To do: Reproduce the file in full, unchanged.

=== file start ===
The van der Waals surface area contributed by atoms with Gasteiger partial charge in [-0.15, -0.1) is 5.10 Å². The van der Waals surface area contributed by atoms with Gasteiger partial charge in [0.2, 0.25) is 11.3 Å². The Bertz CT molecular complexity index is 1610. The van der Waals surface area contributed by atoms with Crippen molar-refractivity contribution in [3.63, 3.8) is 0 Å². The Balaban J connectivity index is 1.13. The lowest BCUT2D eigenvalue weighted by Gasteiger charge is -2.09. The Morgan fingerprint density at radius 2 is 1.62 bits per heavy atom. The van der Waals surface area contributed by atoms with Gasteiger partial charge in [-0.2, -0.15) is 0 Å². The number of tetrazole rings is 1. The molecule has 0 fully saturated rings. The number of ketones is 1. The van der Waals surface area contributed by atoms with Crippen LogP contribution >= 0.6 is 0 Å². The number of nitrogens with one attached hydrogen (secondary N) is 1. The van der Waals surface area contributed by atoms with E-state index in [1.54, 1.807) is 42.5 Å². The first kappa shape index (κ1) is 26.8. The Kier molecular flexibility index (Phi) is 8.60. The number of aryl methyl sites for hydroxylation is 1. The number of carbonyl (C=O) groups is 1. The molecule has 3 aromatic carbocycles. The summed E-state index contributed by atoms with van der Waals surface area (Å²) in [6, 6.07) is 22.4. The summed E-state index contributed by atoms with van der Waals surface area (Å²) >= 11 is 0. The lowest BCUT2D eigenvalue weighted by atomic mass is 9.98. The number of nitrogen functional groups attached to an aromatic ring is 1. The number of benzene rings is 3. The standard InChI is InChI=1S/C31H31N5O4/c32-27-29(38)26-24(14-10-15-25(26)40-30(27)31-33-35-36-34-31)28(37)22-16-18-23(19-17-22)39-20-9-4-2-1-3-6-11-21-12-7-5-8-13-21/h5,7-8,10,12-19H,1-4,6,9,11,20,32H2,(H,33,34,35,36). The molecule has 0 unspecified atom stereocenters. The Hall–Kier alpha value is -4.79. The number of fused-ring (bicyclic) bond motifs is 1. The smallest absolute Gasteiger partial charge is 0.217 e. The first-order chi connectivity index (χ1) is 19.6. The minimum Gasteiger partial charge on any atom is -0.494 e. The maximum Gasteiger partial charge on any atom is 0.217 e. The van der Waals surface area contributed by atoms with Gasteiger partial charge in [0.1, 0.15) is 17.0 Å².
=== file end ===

The van der Waals surface area contributed by atoms with Gasteiger partial charge in [-0.15, -0.1) is 5.10 Å². The van der Waals surface area contributed by atoms with Gasteiger partial charge in [0.2, 0.25) is 11.3 Å². The Bertz CT molecular complexity index is 1610. The van der Waals surface area contributed by atoms with Crippen molar-refractivity contribution in [3.63, 3.8) is 0 Å². The Balaban J connectivity index is 1.13. The lowest BCUT2D eigenvalue weighted by Gasteiger charge is -2.09. The Morgan fingerprint density at radius 2 is 1.62 bits per heavy atom. The van der Waals surface area contributed by atoms with Gasteiger partial charge in [-0.2, -0.15) is 0 Å². The number of tetrazole rings is 1. The molecule has 0 fully saturated rings. The number of ketones is 1. The van der Waals surface area contributed by atoms with Crippen LogP contribution >= 0.6 is 0 Å². The number of nitrogens with one attached hydrogen (secondary N) is 1. The van der Waals surface area contributed by atoms with E-state index in [1.54, 1.807) is 42.5 Å². The first kappa shape index (κ1) is 26.8. The Kier molecular flexibility index (Phi) is 8.60. The number of aryl methyl sites for hydroxylation is 1. The number of carbonyl (C=O) groups is 1. The molecule has 3 aromatic carbocycles. The summed E-state index contributed by atoms with van der Waals surface area (Å²) in [6, 6.07) is 22.4. The summed E-state index contributed by atoms with van der Waals surface area (Å²) >= 11 is 0. The lowest BCUT2D eigenvalue weighted by atomic mass is 9.98. The number of nitrogen functional groups attached to an aromatic ring is 1. The number of benzene rings is 3. The standard InChI is InChI=1S/C31H31N5O4/c32-27-29(38)26-24(14-10-15-25(26)40-30(27)31-33-35-36-34-31)28(37)22-16-18-23(19-17-22)39-20-9-4-2-1-3-6-11-21-12-7-5-8-13-21/h5,7-8,10,12-19H,1-4,6,9,11,20,32H2,(H,33,34,35,36). The molecule has 0 unspecified atom stereocenters. The Hall–Kier alpha value is -4.79. The number of fused-ring (bicyclic) bond motifs is 1. The smallest absolute Gasteiger partial charge is 0.217 e. The first-order chi connectivity index (χ1) is 19.6. The minimum Gasteiger partial charge on any atom is -0.494 e. The maximum Gasteiger partial charge on any atom is 0.217 e. The van der Waals surface area contributed by atoms with Gasteiger partial charge in [0.1, 0.15) is 17.0 Å².